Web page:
Love locks are supposed to be sweet romantic gestures, writing lovers names on a padlock, locking it to a bridge, then throwing the key into the river below so that the love can never be unlocked. But lets be honest, they’re ugly, and many Parisians now consider them an act of vandalism, and with good reason.
Last year city authorities removed 45 tonnes of ‘love locks’ from the famous Pont des Arts, after a part of the historic bridge over the Seine River collapsed due to the wight of the locks. The cost of the cleanup was, of course, paid for by Parisian tax payers, many of whom consider the locks to be an eyesore.
There are various different stories and theories about the beginnings of the Love locks, but only in recent years has the practice of hanging love locks on bridges and monuments become noticeably popular. Love locks on Pont des Arts began appearing in 2008 before slowly spreading to other bridges and landmarks across the city that is widely regarded as one of the most romantic destinations in the world. However love locks can be found across the globe. Indeed, I first encountered them in South Korea when I was doing 366 Pictures in 2012!
Local authorities are now installing methods and devices in an attempt to thwart lovers looking to lock their love to the Pont des Arts, but it seems this is doing little to deter them from simply placing their locks somewhere else.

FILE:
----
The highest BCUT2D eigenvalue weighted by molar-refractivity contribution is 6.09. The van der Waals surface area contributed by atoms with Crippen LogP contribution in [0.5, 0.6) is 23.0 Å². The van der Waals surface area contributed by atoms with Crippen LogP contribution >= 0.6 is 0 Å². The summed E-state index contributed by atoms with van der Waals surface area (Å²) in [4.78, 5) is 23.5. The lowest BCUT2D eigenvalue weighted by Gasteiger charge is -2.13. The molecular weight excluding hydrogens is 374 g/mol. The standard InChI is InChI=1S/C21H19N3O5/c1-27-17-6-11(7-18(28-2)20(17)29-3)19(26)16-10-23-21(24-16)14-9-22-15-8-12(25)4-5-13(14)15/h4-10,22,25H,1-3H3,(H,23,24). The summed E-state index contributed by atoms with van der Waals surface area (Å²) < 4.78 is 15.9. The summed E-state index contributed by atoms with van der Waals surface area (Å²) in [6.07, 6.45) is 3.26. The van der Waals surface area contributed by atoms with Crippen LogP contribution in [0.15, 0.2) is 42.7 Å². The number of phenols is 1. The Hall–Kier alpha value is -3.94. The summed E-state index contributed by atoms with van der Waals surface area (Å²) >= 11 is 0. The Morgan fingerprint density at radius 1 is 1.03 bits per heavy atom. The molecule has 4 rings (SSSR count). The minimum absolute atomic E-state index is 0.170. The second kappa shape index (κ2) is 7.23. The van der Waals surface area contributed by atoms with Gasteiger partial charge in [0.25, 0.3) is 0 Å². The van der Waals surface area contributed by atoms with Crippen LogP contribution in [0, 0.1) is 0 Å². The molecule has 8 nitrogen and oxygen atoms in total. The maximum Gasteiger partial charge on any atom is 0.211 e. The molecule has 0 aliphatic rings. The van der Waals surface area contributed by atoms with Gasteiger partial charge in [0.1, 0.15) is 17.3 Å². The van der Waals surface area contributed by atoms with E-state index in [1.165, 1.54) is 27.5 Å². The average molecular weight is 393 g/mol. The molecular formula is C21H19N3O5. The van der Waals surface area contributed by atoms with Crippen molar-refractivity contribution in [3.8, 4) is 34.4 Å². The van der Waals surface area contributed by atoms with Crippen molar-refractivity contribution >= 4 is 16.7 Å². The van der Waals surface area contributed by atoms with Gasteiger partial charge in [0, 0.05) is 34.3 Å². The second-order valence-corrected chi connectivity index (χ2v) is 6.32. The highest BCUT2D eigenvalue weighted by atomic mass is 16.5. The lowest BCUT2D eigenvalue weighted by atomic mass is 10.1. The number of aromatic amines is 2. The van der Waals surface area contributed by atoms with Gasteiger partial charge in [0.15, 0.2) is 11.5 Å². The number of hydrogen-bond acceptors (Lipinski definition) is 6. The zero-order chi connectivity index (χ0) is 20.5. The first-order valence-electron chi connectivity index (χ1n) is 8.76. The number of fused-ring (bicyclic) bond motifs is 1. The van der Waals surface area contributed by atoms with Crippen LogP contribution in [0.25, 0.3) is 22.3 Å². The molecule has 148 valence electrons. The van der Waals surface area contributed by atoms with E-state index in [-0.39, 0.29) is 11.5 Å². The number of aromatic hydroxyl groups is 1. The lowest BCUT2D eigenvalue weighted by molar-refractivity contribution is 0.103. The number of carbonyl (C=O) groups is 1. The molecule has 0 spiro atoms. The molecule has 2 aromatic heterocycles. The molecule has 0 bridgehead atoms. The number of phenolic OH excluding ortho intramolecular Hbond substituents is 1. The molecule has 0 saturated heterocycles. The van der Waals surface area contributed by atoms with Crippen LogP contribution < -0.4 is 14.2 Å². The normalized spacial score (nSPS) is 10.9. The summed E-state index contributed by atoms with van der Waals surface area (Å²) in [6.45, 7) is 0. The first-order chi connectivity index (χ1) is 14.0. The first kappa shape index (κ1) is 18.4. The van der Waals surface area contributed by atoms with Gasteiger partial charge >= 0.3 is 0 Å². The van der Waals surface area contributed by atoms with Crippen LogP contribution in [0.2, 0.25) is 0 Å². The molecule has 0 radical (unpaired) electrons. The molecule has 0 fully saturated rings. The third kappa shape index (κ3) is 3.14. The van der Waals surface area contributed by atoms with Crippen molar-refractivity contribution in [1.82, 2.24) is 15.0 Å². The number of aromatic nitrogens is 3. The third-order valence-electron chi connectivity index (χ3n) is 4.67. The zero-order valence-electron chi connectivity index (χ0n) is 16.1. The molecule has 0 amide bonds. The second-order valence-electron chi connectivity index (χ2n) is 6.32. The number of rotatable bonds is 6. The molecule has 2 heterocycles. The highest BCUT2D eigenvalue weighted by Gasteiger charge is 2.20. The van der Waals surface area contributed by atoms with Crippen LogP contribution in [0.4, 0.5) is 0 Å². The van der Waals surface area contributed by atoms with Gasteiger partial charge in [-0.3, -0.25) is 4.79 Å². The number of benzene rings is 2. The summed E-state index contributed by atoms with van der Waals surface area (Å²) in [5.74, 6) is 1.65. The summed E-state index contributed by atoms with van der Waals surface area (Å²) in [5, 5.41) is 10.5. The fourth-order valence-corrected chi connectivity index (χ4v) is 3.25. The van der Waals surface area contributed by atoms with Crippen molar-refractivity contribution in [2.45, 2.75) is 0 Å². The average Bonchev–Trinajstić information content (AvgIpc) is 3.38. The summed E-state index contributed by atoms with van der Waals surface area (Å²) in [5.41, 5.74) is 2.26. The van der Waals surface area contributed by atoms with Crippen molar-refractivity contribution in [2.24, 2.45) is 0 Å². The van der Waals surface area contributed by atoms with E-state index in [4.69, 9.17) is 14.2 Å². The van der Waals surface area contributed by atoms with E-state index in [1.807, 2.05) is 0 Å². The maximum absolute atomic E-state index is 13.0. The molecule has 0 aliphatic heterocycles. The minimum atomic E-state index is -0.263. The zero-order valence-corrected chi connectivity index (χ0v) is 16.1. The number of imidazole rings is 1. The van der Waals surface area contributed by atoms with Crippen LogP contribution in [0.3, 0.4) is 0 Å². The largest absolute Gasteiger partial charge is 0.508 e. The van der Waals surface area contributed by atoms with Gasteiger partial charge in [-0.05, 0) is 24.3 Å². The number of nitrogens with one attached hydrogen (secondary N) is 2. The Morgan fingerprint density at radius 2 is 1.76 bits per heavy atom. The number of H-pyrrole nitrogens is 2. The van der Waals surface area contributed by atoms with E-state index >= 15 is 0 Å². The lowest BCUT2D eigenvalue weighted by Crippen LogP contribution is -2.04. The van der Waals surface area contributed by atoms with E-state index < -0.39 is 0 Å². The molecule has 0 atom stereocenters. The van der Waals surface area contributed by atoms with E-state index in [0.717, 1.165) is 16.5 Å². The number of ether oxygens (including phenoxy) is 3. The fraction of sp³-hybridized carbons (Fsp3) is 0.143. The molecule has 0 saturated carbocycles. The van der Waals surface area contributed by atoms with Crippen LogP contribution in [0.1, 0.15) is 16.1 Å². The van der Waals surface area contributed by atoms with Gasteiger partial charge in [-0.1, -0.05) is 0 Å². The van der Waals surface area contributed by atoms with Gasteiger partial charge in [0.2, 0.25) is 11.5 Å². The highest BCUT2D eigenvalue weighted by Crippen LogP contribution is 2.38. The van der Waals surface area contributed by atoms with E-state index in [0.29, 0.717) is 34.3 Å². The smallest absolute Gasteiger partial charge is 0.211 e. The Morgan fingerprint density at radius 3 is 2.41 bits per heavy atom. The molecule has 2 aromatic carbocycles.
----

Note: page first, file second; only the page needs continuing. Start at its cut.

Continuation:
I took todays picture at Le Pont Neuf which is the is the oldest bridge in Paris (despite the fact that the name means ‘New Bridge’). As I took the shot an old woman wearing a headscarf came up to me and showed me a box of padlocks she was selling. She didn’t speak and instead just pointed at a hand written sign that simply indicated the price; Five Euros.
I didn’t buy one, nor did anyone else while I was there. However to put the problem into context, take a look at this very same location exactly two years ago using Google Street view . You’ll see there were only a handful of locks back in 2014. Just a year later the difference is striking, and today the problem is out of control.
While some (mostly tourists) bemoan the removal of the love locks, complaining that this is a loved Parisian tradition, its hard to make such a claim in a city that has no shortage of history. The Pont des Arts was built under the reign of Napoleon I, and the Le Pont Neuf was opened by Henri IV in 1607. Love locks started appearing just eight years ago. They’re a fad, so maybe the solution to the love lock problem won’t come from the local authorities but instead from the passing of time and the onward march of fashion in this, the most fashionable city of them all.
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